It is the original Karmann-Ghias that introduced the world to the idea of a sporty Volkswagen. If the Beetle was the people’s car and the Volkswagen bus was the people’s van, then it might be acceptable to characterize the Karmann-Ghia as the “people’s Porsche.” Don’t try to race a Porsche with one, however. You’d lose.
The Volkswagen Karmann-Ghia is a stylish, affordable collector’s car that’s inexpensive to buy, run and maintain.
The combination of almost voluptuous Italian styling, solid construction and durable components from the rear-engine Volkswagen Beetle gave the Karmann-Ghia a winning combination.
The first Karmann-Ghia was introduced in Europe in 1955 and arrived in America as a coupe in 1956. The convertible soon followed in 1958. It cost $300 to $400 more than the coupe, but was sportier to convertible-loving Americans, for whom it initially was built.
The slick little car was sold through 1974. Sales totaled an impressive 387,975 cars. And it could have lasted at least several years longer, except that the Karmann coachworks of West Germany needed more space to build Volkswagen’s new Scirocco coupe, which lacked the Karmann-Ghia’s flair.
Many Karmann-Ghias have survived, mostly in Sun Belt areas with no rust-producing salted winter roads.
As of August, 2009, a 1956-74 Karmann-Ghia coupe in really good shape is valued from $4,225 to $5,875, while one in excellent shape costs $9,700 to $12,925, says the Collectible Vehicle Value Guide. The pricier convertible costs from $7,425 to $8,650 in very good condition and from $15,575 to $18,150 in excellent shape.
Those figures are basically chump change for a desirable collectible car in today’s market.
The first Karmann-Ghia enhanced Volkswagen’s image when the Beetle was fairly new to America in the mid-1950s. Each one built reminded Beetle buyers that Volkswagen could make a dashing, solidly built car with the Beetle’s storied quality and reliability.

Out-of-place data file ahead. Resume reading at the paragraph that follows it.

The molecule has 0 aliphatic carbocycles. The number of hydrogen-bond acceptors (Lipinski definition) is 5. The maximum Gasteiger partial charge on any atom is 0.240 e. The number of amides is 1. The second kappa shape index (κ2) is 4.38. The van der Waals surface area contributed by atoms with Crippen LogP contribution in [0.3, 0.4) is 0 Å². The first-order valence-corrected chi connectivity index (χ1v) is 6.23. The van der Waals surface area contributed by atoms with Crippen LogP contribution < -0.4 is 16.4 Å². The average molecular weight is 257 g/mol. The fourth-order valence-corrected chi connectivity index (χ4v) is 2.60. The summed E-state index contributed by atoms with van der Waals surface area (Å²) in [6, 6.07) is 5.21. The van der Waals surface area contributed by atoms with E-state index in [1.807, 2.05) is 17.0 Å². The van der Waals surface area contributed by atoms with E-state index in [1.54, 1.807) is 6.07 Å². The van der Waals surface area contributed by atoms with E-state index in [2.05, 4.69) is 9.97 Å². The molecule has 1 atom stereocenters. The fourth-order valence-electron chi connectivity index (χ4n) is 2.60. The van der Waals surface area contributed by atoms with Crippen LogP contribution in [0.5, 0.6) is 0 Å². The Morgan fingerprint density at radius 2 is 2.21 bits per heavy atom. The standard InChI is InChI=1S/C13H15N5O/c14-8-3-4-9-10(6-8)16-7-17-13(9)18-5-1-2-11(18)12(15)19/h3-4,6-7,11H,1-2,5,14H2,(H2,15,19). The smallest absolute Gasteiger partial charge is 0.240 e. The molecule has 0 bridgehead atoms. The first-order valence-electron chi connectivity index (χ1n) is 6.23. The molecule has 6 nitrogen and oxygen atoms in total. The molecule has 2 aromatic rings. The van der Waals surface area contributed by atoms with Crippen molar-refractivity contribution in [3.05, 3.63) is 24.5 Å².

It couldn’t be any other way. because the Karmann-Ghia was a Beetle under its sleek body, with the same rear-mounted, rugged, air-cooled engine, chassis and other mechanical components.
Even the nicely padded convertible top with its glass (not plastic) rear window was easy to use, especially when compared to troublesome soft tops of popular British sports cars sold here in the 1950s and 1960s.
The Karmann-Ghia had a sportier dashboard than the Beetle’s, besides wide, highly padded adjustable front seats that made Beetle seats look cheap. But, after all, the Karmann-Ghia initially cost $2,245, or $900 more than the Beetle and was expensive by Volkswagen’s 1950s standards.
The most desirable Karmann-Ghia is arguably the 1967 model with its 1.5-liter engine. That’s because it was the last one unaffected by U.S. safety and emissions regulations.
This special Volkswagen was easy to buy and service, unlike most foreign sports cars, because many areas of the country had a conveniently located VW dealer. Many Karmann-Ghias have survived, mostly in Sun Belt areas with no rust-producing salted roads.
Volkswagen never called the Karmann-Ghia a sports car, although its tight fold-down back seat essentially made it a two-seater.
One clever VW advertisement pictured it with racing stripes that made it look ready for the track. “You’d lose,” said the advertisement’s tag line.
At first, the Karmann-Ghia just had the first Beetle’s fuel-stingy 1.2-liter, 36-horsepower four-cylinder engine. But acceleration was acceptable because the car only weighed approximately 1,750 pounds, or about 150 pounds more than the Beetle.